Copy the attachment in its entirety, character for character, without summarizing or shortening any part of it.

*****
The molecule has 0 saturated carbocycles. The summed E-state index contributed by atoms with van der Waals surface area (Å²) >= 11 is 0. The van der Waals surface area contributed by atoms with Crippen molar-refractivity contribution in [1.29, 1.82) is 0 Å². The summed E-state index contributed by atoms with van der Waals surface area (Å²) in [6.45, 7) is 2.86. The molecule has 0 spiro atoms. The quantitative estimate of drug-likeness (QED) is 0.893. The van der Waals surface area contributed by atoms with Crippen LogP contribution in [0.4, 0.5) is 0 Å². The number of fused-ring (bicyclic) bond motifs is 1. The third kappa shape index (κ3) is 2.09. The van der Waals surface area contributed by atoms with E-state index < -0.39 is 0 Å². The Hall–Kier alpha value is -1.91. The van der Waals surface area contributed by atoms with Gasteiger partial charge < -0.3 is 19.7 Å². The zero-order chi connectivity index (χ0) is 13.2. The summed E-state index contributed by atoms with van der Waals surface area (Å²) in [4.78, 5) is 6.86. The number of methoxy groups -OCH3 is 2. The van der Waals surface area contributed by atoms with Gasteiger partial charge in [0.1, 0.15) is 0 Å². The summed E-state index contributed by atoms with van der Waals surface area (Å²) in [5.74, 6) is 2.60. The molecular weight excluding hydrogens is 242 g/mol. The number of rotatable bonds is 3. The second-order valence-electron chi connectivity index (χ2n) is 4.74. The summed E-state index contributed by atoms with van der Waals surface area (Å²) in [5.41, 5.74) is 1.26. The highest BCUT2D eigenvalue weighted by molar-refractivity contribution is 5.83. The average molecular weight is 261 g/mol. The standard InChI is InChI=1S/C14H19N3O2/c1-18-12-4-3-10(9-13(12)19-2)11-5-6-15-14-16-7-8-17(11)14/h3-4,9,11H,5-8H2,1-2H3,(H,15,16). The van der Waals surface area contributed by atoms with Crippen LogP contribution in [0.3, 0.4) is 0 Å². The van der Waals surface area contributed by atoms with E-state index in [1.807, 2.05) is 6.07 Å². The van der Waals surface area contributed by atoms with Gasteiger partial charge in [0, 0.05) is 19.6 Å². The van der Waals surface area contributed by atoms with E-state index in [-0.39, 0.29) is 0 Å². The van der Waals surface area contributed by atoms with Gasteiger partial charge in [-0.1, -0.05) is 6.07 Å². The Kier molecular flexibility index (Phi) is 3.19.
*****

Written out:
The molecule has 0 saturated carbocycles. The summed E-state index contributed by atoms with van der Waals surface area (Å²) >= 11 is 0. The van der Waals surface area contributed by atoms with Crippen molar-refractivity contribution in [1.29, 1.82) is 0 Å². The summed E-state index contributed by atoms with van der Waals surface area (Å²) in [6.45, 7) is 2.86. The molecule has 0 spiro atoms. The quantitative estimate of drug-likeness (QED) is 0.893. The van der Waals surface area contributed by atoms with Crippen LogP contribution in [0.4, 0.5) is 0 Å². The number of fused-ring (bicyclic) bond motifs is 1. The third kappa shape index (κ3) is 2.09. The van der Waals surface area contributed by atoms with E-state index < -0.39 is 0 Å². The Hall–Kier alpha value is -1.91. The van der Waals surface area contributed by atoms with Gasteiger partial charge < -0.3 is 19.7 Å². The zero-order chi connectivity index (χ0) is 13.2. The summed E-state index contributed by atoms with van der Waals surface area (Å²) in [4.78, 5) is 6.86. The number of methoxy groups -OCH3 is 2. The van der Waals surface area contributed by atoms with Gasteiger partial charge in [0.1, 0.15) is 0 Å². The summed E-state index contributed by atoms with van der Waals surface area (Å²) in [5.74, 6) is 2.60. The molecular weight excluding hydrogens is 242 g/mol. The number of rotatable bonds is 3. The second-order valence-electron chi connectivity index (χ2n) is 4.74. The summed E-state index contributed by atoms with van der Waals surface area (Å²) in [5.41, 5.74) is 1.26. The highest BCUT2D eigenvalue weighted by molar-refractivity contribution is 5.83. The average molecular weight is 261 g/mol. The standard InChI is InChI=1S/C14H19N3O2/c1-18-12-4-3-10(9-13(12)19-2)11-5-6-15-14-16-7-8-17(11)14/h3-4,9,11H,5-8H2,1-2H3,(H,15,16). The van der Waals surface area contributed by atoms with Crippen LogP contribution in [0.3, 0.4) is 0 Å². The van der Waals surface area contributed by atoms with E-state index in [1.807, 2.05) is 6.07 Å². The van der Waals surface area contributed by atoms with Gasteiger partial charge in [0, 0.05) is 19.6 Å². The van der Waals surface area contributed by atoms with E-state index in [-0.39, 0.29) is 0 Å². The van der Waals surface area contributed by atoms with Gasteiger partial charge in [-0.1, -0.05) is 6.07 Å². The Kier molecular flexibility index (Phi) is 3.19.